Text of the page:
The restrictions, according to the Constitution, sought to be imposed on the fundamental freedoms must be “reasonable restrictions”. It has two parts- firstly it is only restriction and not complete annihilation of the right. With this long denial of freedom of expression (including press and internet), assembly and other freedoms, it is more like complete negation rather than any restriction. Secondly, this restriction has to be reasonable i.e. limited in time and scope and based on some tangible criteria. Supreme Court itself has laid down that such restriction cannot be indefinite but failed to prescribe any time frame or any objective criteria by which such time frame can be evolved.

More importantly, the Supreme Court has given the right to review these restrictions to the very executive i.e. authorities which are impugned to be guilty of perpetrating them. They are made a judge in their own cause.

Supreme Court did not pass any order for the restoration of rights which have been negated since August 4 last year. It only asked J&K Govt. to review the need for such prohibitory orders within seven days. This time frame is the only place where SC has been specific albeit only on a procedural issue. Supreme Court has also decided to take up the contention of the Govt. whether prohibitory orders are privileged communications.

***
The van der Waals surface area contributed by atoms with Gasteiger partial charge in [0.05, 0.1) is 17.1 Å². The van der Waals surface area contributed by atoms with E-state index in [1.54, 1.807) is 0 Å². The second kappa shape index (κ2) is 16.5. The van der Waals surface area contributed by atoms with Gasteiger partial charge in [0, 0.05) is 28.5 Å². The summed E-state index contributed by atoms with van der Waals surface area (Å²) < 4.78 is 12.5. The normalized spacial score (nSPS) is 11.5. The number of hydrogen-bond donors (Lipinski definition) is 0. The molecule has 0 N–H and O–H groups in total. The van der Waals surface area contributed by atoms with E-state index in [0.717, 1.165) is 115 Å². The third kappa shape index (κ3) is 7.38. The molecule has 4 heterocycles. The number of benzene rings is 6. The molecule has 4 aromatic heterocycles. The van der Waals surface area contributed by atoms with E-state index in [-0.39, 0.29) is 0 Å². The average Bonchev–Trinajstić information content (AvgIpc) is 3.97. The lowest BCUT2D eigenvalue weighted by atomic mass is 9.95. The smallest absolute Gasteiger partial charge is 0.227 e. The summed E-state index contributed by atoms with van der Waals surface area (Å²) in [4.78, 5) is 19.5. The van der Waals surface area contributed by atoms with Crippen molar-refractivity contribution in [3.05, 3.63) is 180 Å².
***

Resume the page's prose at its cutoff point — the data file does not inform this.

Supreme Court judgment once again highlights the warning given at the time of framing of the Constitution of empowering the legislature to restrict the fundamental freedoms. While participating in the discussion in the Constituent Assembly on provision providing for the restriction of the fundamental freedoms under Article 19 (numbered later), Hukum Singh had made a profound observation, “Freedom of assembling, freedom of the press and other freedoms have been made so precarious and entirely left at the mercy of the legislature.” Subsequent history proved that leaving this right to the legislature has placed this right at the mercy of the Executive.

Major newspapers have expressed their dismay at the judgment. The Hindu editorially commented, “The disappointing aspect of the verdict is the Court’s failure to give a ruling on the validity of the Govt. actions.” “It fails to hold the Govt. to account for the manner in which it exercised its powers.” (January 11, 2020)